Apple Short-Squeeze? Pacific Crest Bullish on Corporate Mac Use
August 21, 2007, 11:37 am Apple Shares Rise: A Short-Squeeze? Pacific Crest Bullish on Corporate Mac Use
Posted by Tiernan Ray
Apple (AAPL) shares are jumping this morning on no specific news around the company, and it could well be a short-squeeze, at least, according to Pacific Crest analyst Andy Hargreaves, who says shorts may be taking profit in advance of what could be rising corporate interest in the Macintosh.
At last count, 30.52 million shares were short in Apple stock in July, about 3.5% of the float and an increase from the prior month. After a bump-up following the iPhone, the shares had worked their way down to $111.62 last Thursday.
�My guess is short interest had gone up in recent weeks,� says Hargreaves. �With the stock beginning the year at $100, after rising to $140, some shorts have made a lot of money and it was time to take profits.� That, and the fact that, �We�re in a market where there�s a dearth of information, and people are latching onto or over-reacting to every piece of information.�
Ah, but Hargreaves has a piece of information to offer of his own. This morning, he hosted an investor call with a computer reseller and some other parties to get some insight into where the Macintosh is headed in corporate IT departments. Hargreaves has a warm, good feeling that the Mac�s profile in corporate IT will improve over the long term.
�The upshot of the call is there will be more Macs in the enterprise,� says Hargreaves. �The number one reason is consumer demand: the users of Macs are executives, and that consumer demand is pulling Mac into the enterprise. Essentially, there are a lot of the VP- and above-level people, people who travel a lot or are upper income bracket, who want them, and when it comes from those people, IT staff are more likely to listen.�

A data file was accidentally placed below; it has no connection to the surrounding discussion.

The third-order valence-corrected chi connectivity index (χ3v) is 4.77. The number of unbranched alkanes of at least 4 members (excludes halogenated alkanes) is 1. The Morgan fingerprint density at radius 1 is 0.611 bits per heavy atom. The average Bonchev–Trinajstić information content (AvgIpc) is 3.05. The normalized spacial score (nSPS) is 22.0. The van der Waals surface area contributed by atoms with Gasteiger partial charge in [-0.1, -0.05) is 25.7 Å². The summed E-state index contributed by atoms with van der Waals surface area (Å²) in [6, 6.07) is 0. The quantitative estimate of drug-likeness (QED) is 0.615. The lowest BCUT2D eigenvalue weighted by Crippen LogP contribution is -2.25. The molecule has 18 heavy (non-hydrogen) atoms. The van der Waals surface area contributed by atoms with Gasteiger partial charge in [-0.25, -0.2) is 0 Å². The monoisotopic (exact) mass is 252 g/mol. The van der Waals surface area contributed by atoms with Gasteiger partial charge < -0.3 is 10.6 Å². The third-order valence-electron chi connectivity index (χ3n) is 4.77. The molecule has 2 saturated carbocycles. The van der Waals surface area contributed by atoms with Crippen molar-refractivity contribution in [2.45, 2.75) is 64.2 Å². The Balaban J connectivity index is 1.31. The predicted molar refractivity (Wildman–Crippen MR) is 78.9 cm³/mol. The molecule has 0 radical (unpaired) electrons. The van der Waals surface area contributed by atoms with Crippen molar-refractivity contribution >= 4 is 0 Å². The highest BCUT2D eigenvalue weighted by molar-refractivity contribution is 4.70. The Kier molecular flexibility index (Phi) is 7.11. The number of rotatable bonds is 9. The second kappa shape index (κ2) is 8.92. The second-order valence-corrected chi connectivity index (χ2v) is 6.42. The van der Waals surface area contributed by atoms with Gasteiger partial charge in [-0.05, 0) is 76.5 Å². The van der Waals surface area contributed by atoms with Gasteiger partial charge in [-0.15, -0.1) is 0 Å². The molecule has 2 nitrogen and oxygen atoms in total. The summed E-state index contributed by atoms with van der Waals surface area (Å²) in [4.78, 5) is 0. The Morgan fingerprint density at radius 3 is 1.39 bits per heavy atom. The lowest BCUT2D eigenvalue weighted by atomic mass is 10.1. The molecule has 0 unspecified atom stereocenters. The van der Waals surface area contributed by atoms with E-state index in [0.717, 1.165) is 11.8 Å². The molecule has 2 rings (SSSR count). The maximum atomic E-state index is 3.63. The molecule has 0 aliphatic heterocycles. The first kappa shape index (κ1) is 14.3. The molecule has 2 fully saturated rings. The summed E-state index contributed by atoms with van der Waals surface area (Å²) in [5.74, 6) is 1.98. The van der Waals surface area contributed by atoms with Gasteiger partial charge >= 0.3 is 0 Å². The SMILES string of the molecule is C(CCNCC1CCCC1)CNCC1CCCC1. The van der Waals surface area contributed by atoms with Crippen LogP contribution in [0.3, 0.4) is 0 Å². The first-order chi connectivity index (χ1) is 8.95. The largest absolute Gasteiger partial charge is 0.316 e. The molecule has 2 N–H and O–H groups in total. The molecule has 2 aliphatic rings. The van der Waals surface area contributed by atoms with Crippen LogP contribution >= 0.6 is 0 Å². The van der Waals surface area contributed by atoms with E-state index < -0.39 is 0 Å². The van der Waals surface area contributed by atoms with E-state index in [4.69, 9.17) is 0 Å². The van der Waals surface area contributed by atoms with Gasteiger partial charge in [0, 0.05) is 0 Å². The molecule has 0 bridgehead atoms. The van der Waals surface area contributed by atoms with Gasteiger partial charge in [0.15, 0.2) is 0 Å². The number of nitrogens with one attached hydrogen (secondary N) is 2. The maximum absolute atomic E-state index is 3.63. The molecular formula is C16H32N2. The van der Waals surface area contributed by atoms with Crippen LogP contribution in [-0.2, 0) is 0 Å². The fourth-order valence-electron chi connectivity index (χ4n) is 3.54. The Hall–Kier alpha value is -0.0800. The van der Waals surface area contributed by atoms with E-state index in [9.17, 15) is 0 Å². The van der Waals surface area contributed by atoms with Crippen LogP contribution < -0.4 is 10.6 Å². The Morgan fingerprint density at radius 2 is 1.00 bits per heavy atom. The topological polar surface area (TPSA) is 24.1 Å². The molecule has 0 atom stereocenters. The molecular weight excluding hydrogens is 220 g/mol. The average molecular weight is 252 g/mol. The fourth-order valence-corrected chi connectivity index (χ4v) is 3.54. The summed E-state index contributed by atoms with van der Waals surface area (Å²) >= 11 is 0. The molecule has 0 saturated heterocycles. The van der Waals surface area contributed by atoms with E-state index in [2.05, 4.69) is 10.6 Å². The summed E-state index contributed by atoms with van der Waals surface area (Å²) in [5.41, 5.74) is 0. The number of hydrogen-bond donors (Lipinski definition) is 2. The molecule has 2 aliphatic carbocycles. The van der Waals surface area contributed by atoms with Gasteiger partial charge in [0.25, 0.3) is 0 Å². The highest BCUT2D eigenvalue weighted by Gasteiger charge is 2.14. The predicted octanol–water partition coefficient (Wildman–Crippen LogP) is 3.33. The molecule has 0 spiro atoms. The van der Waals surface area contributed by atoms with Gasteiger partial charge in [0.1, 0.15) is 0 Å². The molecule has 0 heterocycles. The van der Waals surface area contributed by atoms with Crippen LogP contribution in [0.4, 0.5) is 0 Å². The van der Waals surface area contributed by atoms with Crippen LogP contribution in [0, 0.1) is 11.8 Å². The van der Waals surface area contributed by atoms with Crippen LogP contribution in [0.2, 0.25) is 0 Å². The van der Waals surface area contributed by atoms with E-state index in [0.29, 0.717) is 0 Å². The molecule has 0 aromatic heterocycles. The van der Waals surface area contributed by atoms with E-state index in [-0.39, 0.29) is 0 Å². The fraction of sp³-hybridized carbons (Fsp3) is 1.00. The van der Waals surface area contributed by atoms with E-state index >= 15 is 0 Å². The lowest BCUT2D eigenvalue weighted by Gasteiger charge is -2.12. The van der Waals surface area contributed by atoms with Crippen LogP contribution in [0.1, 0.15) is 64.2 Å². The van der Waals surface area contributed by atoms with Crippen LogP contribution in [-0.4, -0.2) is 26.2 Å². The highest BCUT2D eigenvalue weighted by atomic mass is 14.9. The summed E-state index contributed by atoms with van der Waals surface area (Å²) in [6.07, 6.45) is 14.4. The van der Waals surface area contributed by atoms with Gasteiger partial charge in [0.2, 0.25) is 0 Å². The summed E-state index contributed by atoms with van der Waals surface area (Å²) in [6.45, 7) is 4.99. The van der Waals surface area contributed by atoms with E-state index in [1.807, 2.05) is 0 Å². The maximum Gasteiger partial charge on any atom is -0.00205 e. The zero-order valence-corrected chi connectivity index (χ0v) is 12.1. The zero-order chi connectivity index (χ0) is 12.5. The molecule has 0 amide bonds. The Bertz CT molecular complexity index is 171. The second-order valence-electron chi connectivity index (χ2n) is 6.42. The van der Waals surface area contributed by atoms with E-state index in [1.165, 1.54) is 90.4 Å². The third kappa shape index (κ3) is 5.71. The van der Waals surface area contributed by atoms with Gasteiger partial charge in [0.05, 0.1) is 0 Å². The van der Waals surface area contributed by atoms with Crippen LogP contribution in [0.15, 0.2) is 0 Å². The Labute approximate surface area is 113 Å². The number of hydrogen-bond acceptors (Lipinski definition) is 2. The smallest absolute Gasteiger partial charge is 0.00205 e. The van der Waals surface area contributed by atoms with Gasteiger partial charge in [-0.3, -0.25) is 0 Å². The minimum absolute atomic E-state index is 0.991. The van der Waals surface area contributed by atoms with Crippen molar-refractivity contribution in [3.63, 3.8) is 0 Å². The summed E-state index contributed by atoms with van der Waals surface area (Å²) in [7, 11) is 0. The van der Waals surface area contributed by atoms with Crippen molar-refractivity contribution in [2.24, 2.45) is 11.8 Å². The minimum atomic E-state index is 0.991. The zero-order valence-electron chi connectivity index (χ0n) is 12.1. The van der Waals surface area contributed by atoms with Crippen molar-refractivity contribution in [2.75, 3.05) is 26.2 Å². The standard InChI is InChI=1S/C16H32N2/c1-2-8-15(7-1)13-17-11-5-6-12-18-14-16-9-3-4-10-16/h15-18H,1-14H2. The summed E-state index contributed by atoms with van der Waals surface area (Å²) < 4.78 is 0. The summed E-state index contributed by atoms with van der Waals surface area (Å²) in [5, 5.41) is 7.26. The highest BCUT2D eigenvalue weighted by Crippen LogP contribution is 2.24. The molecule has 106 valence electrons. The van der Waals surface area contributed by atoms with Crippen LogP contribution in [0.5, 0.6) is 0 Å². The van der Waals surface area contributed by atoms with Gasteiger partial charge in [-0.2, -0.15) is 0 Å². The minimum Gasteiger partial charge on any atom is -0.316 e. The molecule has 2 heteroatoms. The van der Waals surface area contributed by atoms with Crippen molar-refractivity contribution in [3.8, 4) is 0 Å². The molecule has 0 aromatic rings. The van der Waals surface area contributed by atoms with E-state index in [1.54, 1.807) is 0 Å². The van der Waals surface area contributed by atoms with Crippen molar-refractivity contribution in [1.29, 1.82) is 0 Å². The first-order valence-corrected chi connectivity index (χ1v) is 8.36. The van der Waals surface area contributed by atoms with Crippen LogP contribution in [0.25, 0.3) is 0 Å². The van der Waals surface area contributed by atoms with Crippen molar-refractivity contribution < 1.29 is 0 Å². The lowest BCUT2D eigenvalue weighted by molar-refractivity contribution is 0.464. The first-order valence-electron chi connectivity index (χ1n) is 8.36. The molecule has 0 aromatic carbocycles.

Hargreaves says research indicates corporate IT are also increasingly willing to at least tests Macs to determine their compatability with enterprise. A catalyst in the near future may be the release of the server version of Apple�s next version of its operating system, �Leopard,� suggets Hargreaves. He says changes to the way Leopard server handles calendar and e-mail functions could make the software more friendly to IT staff. I would suppose he means things like integration with Microsoft�s (MSFT) �Outlook� organizer and the like.
Hargreaves says shorts may be looking at things like Leopard server, and �shorts look at it as a positive data point and figure it�s an opportunity to cover their shorts,� since a lot of them have made a bunch of money.
Hargreaves�s is not changing his rating on Apple shares, which stands at Outperform. Nor is he changing any estimates based on what is a long-term outlook for improving Mac corporate sales.
Apple shares this morning were up as much as 5.4% and are now up almost 4% at $127.07.